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    Quote Originally Posted by capncat View Post
    i'm prone to blood sugar issues and getting hangry (you know, hungry + angry)
    Dear capncat,

    What an awesome term - I love it! I am going to remember that the next time I get irritated at something because I am hungry and hopefully laugh rather than stay irritated!

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    Registered User scribe's Avatar
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    I've been trying out various "green" food packaging items recently - the UKonserve/KidsKonserve reusable sandwich wrappers (mentioned in a previous post) are good, as are cotton "snack bags", e.g. Keep Leaf

    I do also use lock'n'lock boxes for fragile things that would otherwise end up a mass of crumbs, but as you say, they do take up space when empty. Mostly I just pack nuts and snack bars (and buy water once I'm through security) - the restrictions on food imports make it difficult to carry more than needed on a single flight.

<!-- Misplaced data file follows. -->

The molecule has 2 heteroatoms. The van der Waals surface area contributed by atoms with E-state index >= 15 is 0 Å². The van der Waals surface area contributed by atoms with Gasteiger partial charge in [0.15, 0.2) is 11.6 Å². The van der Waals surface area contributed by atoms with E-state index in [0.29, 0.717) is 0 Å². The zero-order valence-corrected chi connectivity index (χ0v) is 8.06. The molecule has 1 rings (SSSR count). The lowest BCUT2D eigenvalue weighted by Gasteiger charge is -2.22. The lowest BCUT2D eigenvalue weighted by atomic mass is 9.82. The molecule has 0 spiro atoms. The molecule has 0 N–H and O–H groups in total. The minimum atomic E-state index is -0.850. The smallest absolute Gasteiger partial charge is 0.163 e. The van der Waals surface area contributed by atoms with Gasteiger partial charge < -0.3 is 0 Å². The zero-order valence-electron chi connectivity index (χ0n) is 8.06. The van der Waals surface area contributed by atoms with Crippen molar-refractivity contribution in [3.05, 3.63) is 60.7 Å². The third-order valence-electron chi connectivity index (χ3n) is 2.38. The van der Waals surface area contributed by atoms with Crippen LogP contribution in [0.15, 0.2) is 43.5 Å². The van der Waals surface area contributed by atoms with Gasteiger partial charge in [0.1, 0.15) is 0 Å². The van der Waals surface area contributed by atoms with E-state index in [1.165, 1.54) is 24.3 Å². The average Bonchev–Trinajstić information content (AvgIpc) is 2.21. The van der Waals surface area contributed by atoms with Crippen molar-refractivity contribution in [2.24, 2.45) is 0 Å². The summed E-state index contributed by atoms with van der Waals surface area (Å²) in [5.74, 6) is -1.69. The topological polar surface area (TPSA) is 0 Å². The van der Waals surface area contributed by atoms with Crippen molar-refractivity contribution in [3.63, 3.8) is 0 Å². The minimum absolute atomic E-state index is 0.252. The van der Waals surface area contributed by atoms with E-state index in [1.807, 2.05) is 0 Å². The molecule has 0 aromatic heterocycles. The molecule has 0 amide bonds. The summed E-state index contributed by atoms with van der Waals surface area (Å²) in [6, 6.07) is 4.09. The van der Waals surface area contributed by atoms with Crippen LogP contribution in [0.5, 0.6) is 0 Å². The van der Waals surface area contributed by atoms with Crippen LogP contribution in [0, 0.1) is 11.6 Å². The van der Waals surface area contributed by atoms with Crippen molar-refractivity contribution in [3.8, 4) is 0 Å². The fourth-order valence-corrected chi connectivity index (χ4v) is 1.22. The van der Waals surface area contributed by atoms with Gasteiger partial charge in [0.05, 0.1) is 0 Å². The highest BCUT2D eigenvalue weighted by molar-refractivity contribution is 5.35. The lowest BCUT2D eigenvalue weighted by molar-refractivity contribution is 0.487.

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    Quote Originally Posted by capncat View Post
    i'm prone to blood sugar issues and getting hangry (you know, hungry + angry), so i usually pack some snacks tied up in a furoshiki, which is basically like a really big bandana, and can be used for all sorts of things besides packing snacks. i got some fancy-looking printed ones at uniqlo for about $5. they can double as a crumb catcher, scarf, and gift wrap, among many other things (that is, if i don't slop any food on them), and they pack down to absolutely nothing once i've housed all the snacks contained within.
    Wow, I've now been sucked into looking at different furoshiki designs and methods of tying - so cool! Looks like it'd be the cutest thing for bringing food to a picnic (and could then serve as a little tablecloth for said picnic).